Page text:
Will the Left throw a tantrum in Tampa?

Will there be beer at a Packer game?

The Republican National Convention starts this week in Tampa, Fla., Hurricane Isaac permitting.

As uncertain as the weather can be, there is one certainty: liberals will make fools of themselves and take pride in doing so.

The marching, chanting, placard-waving gaggle of Lefties picketing a Republican event is as predictable as hornets at a late-summer cookout.

Those whose sense of self-importance is exceptionally overweening will taunt the police, attempt to shout down opposing viewpoints, and break things.

These folks feel perfectly justified in disrupting a Special Olympics ceremony if presided over by a governor with whom they disagree, as they did last year during their Siege of the Capitol here in Wisconsin.

Just last week in Madison (of course), pro-life speakers, including Lt. Gov. Rebecca Kleefisch, had their “abortion is not health care” message shouted down, Capital Newspapers reports.

In Appleton, an aging liberal felt entitled to spit in the face of a Republican. Not being Madison, the expectorator is being brought up on charges. (Details here.)

In Janesville, the Radio Slymer tried to upstage Sen. Ron Johnson and Rep. Paul Ryan, requiring intervention by the police, according to The Janesville Gazette.

As for the RNC in Tampa, the blessed Breitbart news website details plans for “hordes of motley Occupiers, political puppeteers, Teamsters, Code Pink activists dressed as giant female body parts, open-borders extremists, vegan Marxists, and tattooed anarchists.”

You may remember the mayhem the Left caused in the Republican national convention in the Twin Cities four years ago (ironically, also delayed by a tropical storm), the World Trade riots in Seattle, the Occupy This debacle (Occupy Oakland, November 2011 is shown here), and other public embarrassments.

The Left engages in noisy street theater partially in the hopes that TV cameras and credulous note takers will beam their bumper sticker slogans back to the lumpen proletariat at home. The other reason is to drown out that speech with which they disagree. They will rationalize their heckler’s veto with creative self-justification. The other side has more money; is immoral; wrong on the issues; is insufficiently black, brown, red, gay or female; or holds power (due to their election by the people).

It’s all about self-validation. The typical social studies drop-out has convinced him/herself (if no one else) that they are foot soldiers in something they like to call “the struggle.”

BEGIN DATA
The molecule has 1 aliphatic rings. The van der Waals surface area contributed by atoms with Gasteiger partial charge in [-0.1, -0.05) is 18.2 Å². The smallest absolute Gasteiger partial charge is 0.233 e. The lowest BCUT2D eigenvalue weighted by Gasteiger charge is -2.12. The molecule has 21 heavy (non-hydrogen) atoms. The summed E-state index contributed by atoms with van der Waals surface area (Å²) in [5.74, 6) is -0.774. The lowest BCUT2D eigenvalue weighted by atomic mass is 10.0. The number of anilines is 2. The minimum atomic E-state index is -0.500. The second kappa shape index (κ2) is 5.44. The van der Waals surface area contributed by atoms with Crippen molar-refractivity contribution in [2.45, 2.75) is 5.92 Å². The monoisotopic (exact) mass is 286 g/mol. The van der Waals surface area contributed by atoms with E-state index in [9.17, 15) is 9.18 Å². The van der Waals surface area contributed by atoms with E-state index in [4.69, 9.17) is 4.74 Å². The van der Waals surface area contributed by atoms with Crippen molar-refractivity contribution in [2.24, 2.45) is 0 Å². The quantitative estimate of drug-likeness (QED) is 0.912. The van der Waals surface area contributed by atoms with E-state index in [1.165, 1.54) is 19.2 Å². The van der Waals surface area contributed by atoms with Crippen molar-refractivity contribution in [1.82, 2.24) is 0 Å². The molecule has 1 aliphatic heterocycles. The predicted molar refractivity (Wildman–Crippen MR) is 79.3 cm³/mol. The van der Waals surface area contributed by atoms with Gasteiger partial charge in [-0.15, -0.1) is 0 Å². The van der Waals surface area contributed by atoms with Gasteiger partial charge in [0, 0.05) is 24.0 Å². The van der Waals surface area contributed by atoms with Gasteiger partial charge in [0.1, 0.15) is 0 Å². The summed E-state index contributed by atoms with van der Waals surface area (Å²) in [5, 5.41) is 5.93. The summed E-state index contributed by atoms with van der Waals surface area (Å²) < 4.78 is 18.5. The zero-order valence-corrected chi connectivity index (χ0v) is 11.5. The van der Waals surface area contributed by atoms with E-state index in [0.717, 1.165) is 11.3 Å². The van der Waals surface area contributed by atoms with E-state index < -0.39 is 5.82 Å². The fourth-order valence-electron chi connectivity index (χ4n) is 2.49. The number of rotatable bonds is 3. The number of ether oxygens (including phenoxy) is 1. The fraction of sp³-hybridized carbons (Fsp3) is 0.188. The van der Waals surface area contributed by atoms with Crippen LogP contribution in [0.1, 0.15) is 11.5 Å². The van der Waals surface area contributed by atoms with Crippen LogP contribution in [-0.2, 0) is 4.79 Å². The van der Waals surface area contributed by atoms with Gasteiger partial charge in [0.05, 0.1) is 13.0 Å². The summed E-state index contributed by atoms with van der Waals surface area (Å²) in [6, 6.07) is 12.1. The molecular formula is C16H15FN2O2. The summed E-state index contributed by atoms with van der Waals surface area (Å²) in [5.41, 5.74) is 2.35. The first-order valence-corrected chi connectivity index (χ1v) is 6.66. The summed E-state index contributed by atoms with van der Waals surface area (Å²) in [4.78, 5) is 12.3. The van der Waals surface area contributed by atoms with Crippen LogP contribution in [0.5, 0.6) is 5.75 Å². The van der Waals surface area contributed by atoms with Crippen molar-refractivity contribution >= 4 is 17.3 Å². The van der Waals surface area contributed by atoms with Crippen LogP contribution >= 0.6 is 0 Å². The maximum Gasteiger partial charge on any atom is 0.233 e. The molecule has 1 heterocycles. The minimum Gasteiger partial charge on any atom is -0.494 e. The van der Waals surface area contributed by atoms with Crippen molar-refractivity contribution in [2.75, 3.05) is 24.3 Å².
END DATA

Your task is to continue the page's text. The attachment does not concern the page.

They fancy themselves as latter-day Martin Luther King Juniors, martyrs for peace, troubadours for “economic justice” (aka socialism), defenders of Goddess Earth, and liberators of the impregnated womb.

This characteristic, a sociologist might note (were he to study such fauna), is what distinguishes the prog-lib from our conservative/libertarian brethren. I include in this taxonomy such specimens as Tim Cullen, Tom Barrett, and Dave Zweifel – otherwise reasonable folk who strategically turn their gaze from such depredations. They utter no approbation on the principle of “no enemies on the Left.”

What the Squire of the Stately Manor does not understand, for the life of him, is how even the most outré of the species, say, Matt Rothschild of The Progressive magazine, thinks this political hooliganism furthers their cause.

After all, it didn’t work against Scott Walker.

The news media, biased?

The institutional liberal bias at The New York Times is put on the record by Arthur S. Brisbane, its outgoing ombudsman (H/T to Althouse):

“… so many share a kind of political and cultural progressivism – for lack of a better term – that this worldview virtually bleeds through the fabric of The Times.”

As a result, developments like the Occupy movement and gay marriage seem almost to erupt in The Times, over-loved and under-managed, more like causes than news subjects. …  A just-released Pew Research Center survey found that The Times’s “believability rating” had dropped drastically among Republicans compared with Democrats, and was an almost-perfect mirror opposite of Fox News’s rating. Can that be good?

We're stripping Wisconsin-grown hops, a prime ingredient for beer. L-R: David and Max Blaska, Bill Kurt, Patrick LeMahieu, and hops grower John Blaska. We’re standing in front of the stripping mill Dan Schey constructed on his farm between Waterloo and Watertown for their cooperative, the Wisconsin Hop Exchange. The conveyor belt behind us takes the vines into the shed to be stripped of their fruits, which resemble small soft pine cones, by two rows of rotating metal tines.

Sign up for the free In Business Wisconsin Report – your weekly resource for local business news, analysis, voices, and the names you need to know. Click here.

Keep current with Blaska's other thoughts in the printed pages of In Business magazine. To subscribe to Dane County's premier monthly business magazine, click here.